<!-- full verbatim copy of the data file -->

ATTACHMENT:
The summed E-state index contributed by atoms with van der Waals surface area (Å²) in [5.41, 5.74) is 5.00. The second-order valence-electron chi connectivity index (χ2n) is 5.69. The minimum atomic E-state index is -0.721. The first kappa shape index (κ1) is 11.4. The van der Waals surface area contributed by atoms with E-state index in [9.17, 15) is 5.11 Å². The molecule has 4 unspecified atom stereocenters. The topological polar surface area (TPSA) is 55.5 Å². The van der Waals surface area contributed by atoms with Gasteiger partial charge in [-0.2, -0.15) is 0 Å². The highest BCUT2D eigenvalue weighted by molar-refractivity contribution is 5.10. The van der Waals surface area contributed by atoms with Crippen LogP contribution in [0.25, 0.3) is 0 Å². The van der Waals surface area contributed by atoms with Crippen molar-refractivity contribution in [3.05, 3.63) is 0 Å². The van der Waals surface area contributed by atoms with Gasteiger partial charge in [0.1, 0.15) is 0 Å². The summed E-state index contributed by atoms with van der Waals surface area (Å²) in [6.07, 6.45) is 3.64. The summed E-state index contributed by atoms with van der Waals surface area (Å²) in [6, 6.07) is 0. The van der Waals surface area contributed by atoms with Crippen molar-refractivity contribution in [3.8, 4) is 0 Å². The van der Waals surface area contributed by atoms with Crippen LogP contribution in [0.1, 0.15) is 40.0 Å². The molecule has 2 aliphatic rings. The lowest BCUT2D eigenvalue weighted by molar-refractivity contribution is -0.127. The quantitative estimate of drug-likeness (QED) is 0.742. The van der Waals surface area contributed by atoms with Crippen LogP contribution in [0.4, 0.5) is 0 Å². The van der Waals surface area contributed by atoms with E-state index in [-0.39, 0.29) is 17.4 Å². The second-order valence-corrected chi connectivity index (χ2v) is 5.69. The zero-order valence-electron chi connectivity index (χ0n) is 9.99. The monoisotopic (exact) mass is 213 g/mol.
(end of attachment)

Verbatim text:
The summed E-state index contributed by atoms with van der Waals surface area (Å²) in [5.41, 5.74) is 5.00. The second-order valence-electron chi connectivity index (χ2n) is 5.69. The minimum atomic E-state index is -0.721. The first kappa shape index (κ1) is 11.4. The van der Waals surface area contributed by atoms with E-state index in [9.17, 15) is 5.11 Å². The molecule has 4 unspecified atom stereocenters. The topological polar surface area (TPSA) is 55.5 Å². The van der Waals surface area contributed by atoms with Gasteiger partial charge in [-0.2, -0.15) is 0 Å². The highest BCUT2D eigenvalue weighted by molar-refractivity contribution is 5.10. The van der Waals surface area contributed by atoms with Crippen LogP contribution in [0.25, 0.3) is 0 Å². The van der Waals surface area contributed by atoms with Crippen molar-refractivity contribution in [3.05, 3.63) is 0 Å². The van der Waals surface area contributed by atoms with Gasteiger partial charge in [0.1, 0.15) is 0 Å². The summed E-state index contributed by atoms with van der Waals surface area (Å²) in [6.07, 6.45) is 3.64. The summed E-state index contributed by atoms with van der Waals surface area (Å²) in [6, 6.07) is 0. The van der Waals surface area contributed by atoms with Crippen molar-refractivity contribution in [3.8, 4) is 0 Å². The van der Waals surface area contributed by atoms with Crippen LogP contribution in [0.1, 0.15) is 40.0 Å². The molecule has 2 aliphatic rings. The lowest BCUT2D eigenvalue weighted by molar-refractivity contribution is -0.127. The quantitative estimate of drug-likeness (QED) is 0.742. The van der Waals surface area contributed by atoms with Crippen LogP contribution in [0.4, 0.5) is 0 Å². The van der Waals surface area contributed by atoms with E-state index in [-0.39, 0.29) is 17.4 Å². The second-order valence-corrected chi connectivity index (χ2v) is 5.69. The zero-order valence-electron chi connectivity index (χ0n) is 9.99. The monoisotopic (exact) mass is 213 g/mol.